Ian Drury - Sheil Land Associates Ltd. - 52 Doughty Street - London WC1N 2LS

Monday, 8 February 2010


I had a meeting with my new agent last Thursday.

We'll not dwell here on how I came to be stopped by the police in London, and we'll pause only briefly to note that I missed bumping into Clint Eastwood and Matt Damon by something less than twenty-four hours.

The meeting went well. A great chat. Most encouraging.

But some of the time, at least, was spent weighing up the relative values of historical fiction and non-fiction.

See, historical fiction is going great guns at the moment, apparently. While a certain chain of bookstores seems to have decided that homo sapiens is incapable of reading - or, at least, buying - 'serious' books (to that bookstore I can only say: 'Don't make the same mistake as television! We're not all sheep!')

Now, with both of my major projects I have, at times, considered whether fiction might not be the way forward. But then I've stopped considering and carried on trying to tell the story of what (I believe) actually happened.

Had I been writing them as fiction, I would have wanted to present descriptions of people when no genuine descriptions or portraits of them exist. I would have wanted to describe the meals they ate, what they wore, what the weather was like ...

In short, I'd have made stuff up. And once you start doing that, you might as well make up the whole thing.

But then, I'm biased. I rarely read fiction. Too often, I've picked up a novel, read the first page, and then given up - which is why Authonomy was such a shock to my system (more of that anon). I find non-fiction infinitely more comforting. Reality, to me, has always been more interesting than, well, somebody else's imaginary world.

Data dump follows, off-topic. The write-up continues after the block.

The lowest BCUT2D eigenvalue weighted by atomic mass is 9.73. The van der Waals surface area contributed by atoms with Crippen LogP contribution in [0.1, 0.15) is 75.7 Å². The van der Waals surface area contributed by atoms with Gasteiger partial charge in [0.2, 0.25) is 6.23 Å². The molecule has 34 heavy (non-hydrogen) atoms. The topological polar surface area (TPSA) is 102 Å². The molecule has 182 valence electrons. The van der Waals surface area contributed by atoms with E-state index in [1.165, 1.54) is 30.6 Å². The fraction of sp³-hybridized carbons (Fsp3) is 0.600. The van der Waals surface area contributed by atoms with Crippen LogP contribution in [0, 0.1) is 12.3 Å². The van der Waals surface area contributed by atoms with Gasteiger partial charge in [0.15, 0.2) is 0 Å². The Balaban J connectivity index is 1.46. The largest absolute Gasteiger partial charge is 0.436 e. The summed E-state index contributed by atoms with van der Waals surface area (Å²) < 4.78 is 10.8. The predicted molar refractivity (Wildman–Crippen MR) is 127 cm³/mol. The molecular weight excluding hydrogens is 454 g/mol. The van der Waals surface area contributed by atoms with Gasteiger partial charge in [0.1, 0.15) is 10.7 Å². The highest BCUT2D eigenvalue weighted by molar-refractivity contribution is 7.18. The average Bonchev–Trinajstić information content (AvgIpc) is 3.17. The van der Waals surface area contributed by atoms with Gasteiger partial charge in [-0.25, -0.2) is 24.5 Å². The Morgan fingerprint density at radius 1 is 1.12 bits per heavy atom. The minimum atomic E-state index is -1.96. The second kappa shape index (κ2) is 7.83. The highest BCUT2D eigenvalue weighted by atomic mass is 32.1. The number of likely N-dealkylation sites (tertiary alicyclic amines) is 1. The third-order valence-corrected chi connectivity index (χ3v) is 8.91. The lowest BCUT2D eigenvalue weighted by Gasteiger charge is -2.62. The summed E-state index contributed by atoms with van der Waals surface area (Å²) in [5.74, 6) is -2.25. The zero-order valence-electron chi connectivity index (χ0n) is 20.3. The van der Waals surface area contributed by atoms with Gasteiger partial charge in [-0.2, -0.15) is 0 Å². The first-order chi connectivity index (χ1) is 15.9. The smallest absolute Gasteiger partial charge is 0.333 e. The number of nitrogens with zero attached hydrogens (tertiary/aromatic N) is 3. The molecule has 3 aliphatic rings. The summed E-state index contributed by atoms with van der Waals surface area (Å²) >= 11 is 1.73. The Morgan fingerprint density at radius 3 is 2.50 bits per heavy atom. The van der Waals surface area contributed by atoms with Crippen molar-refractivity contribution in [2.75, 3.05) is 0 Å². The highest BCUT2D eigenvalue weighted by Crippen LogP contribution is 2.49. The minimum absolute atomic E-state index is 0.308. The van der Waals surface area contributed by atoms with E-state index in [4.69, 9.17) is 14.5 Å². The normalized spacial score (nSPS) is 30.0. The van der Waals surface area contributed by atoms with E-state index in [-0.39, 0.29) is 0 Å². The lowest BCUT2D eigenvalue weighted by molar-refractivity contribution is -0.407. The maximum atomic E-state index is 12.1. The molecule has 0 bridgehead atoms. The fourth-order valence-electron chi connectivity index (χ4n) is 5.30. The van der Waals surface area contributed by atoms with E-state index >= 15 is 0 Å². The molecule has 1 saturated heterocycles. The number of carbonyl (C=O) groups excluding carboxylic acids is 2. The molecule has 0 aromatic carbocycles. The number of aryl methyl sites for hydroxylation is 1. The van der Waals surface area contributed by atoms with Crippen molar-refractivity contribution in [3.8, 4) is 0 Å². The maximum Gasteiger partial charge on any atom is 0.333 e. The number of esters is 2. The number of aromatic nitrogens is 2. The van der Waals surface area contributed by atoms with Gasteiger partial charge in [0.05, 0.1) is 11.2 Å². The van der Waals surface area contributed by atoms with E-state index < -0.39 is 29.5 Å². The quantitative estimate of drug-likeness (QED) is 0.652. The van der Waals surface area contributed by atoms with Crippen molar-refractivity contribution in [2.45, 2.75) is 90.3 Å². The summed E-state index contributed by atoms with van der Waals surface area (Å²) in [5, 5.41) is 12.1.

I put it down to my Welsh blood. We're a race of preachers and teachers (and poets and perverts), and we believe passionately in learning. I began researching my main subjects - the historical Arthur and the life and times of Will Shakespeare - because I wanted to know who these people were. And I've found out some fascinating things about them.

Would I really want to bury all that in a work that somebody could easily dismiss as 'just fiction'? I don't want the Dan Brown get-out clause: I'd rather have written 'The Holy Blood & The Holy Grail' (although I think the authors of the latter got it wrong).

So, for me, the real issue is: can non-fiction be as gripping, as engrossing, and as entertaining as fiction? Not just for an autodidact like me, but for your average reader?

Can we not prove that 'truth is always strange - stranger than any fiction'?

Still, the good news is that my long chat with my agent dispelled any nagging worries about e-books, self-publishing and all the current malarkey that so concerns the writer of today.

Got some more work to do on the projects. That should keep my mind off things for a while.

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